APEX – CNN will fly a tethered drone integrated by a Triangle company from its roof to provide pregame and postgame news footage during the Super Bowl in Atlanta this weekend.

Triangle-based Vector Aerial, a provider of FAA-certified, licensed and insured unmanned aerial systems and services, is arming CNN with a top-of-the-line drone and tether  to cover crowd activity before and after the game. The tether, about the size of a computer cable, allows the drone to fly for two to four hours without recharging at 150 feet over the rooftop.

Founded in 2014, bootstrapped Vector Aerial, based in Apex, has been “primarily a defense contractor,” but is expanding its commercial use activities and on emerging technologies, said co-founder and company President Luke Layman in an interview with WRAL TechWire.

Layman, a North Carolina native, was a fighter pilot with the U.S. Air Force from 2002 until 2014, an experience he said taught him to think in three dimensions and tactically, skills necessary for flying.

Luke Layman

The drone field is highly regulated and CNN had to apply to the Federal Aviation Administration (FAA) for permission to fly the drone during the Super Bowl.

The FAA only began allowing commercial drone flights over people in the last year, Layman said. It has also allowed uses for protecting critical infrastructure and more regulations “will define what we can and can’t do with unmanned systems,” said Layman.

For instance, while “We have technology to detect drones, we can’t do anything to mitigate potential bad actors,” Layman explained. “The FAA won’t allow you to disrupt unmanned systems or their communications.”

Among other uses, Vector Aerial drones have been used by first responders, the North Carolina highway patrol, and for swift water and search and rescue operations during Hurricanes in Eastern NC and on the Florida Gulf Coast. The drones can get into flood zones and spot the best places to launch boats or find people isolated on rooftops.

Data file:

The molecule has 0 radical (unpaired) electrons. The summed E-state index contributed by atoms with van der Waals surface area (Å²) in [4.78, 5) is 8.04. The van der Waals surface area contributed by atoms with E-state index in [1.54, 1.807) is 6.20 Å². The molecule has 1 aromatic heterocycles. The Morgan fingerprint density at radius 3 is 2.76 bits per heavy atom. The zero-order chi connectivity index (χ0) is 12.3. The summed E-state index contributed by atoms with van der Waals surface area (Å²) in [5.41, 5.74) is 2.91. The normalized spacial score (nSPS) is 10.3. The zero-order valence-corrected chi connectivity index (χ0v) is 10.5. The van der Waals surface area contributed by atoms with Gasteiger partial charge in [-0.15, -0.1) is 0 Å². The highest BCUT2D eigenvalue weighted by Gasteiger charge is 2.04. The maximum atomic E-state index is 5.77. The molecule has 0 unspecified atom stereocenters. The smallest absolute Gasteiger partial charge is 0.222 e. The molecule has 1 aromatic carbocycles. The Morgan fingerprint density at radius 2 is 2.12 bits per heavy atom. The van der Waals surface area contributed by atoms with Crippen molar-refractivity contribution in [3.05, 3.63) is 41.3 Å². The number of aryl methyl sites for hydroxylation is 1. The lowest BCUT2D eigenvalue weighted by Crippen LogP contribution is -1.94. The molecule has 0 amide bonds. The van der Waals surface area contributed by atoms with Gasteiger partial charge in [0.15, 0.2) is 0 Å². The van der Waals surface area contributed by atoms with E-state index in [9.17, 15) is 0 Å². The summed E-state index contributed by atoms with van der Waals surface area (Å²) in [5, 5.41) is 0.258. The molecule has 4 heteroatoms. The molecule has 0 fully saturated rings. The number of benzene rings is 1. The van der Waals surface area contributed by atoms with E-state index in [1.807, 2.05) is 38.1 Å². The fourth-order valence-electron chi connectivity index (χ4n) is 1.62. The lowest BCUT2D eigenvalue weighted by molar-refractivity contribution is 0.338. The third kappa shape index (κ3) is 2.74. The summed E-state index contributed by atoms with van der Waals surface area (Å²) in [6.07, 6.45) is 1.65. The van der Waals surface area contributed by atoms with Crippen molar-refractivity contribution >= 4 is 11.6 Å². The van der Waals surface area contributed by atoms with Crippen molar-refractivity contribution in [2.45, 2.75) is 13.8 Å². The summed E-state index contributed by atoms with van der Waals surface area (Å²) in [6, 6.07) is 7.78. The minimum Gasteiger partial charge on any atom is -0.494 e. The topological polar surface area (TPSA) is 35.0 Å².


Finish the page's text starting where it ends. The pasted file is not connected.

Drone in action. (Vector Aerial photo)

For about two years it has also provided what Layman called “counter drones” that, among other uses, can let prison officials know they may have been used to deliver contraband (their use near prisons has been outlawed in NC). “It provides early warning that a nefarious drone is present.”

The company has seven employees in Apex and its Florida site and about 22 throughout the United States.

North Carolina has a “deep heritage in flight,” Layman noted, something acknowledged on its license plate “First in Flight” motto. He noted their are aviation manufacturing and service companies in the state and it is “quickly emerging as a leader on best practices on how to use drones.”

The NC Department of Transportation’s division of aviation is a leader in the field, he said. It was one of ten partners selected to participate in the Federal drone integration pilot program (IPP).

The plan for the IPP is for state and local governments to field drone applications which might currently be out of the bounds of regular flight. Those applications include delivery of medical support by delivering medical devices, blood, or other items safely.

This idea was tested in Raleigh late last year with a test delivery to a hospital.

“We’re excited about the landscape for using unmanned systems in NC,” Layman said. “We’re emerging from a defense specialty to commercial opportunities.” Those include uses such as monitoring commercial oil and gas infrastructure and inspections of cell phone towers.

Government may gain new power to track, shoot down drones

NC State research: drones effective at monitoring marine species

Duke researchers use drones to measure impact of hurricanes on NC beaches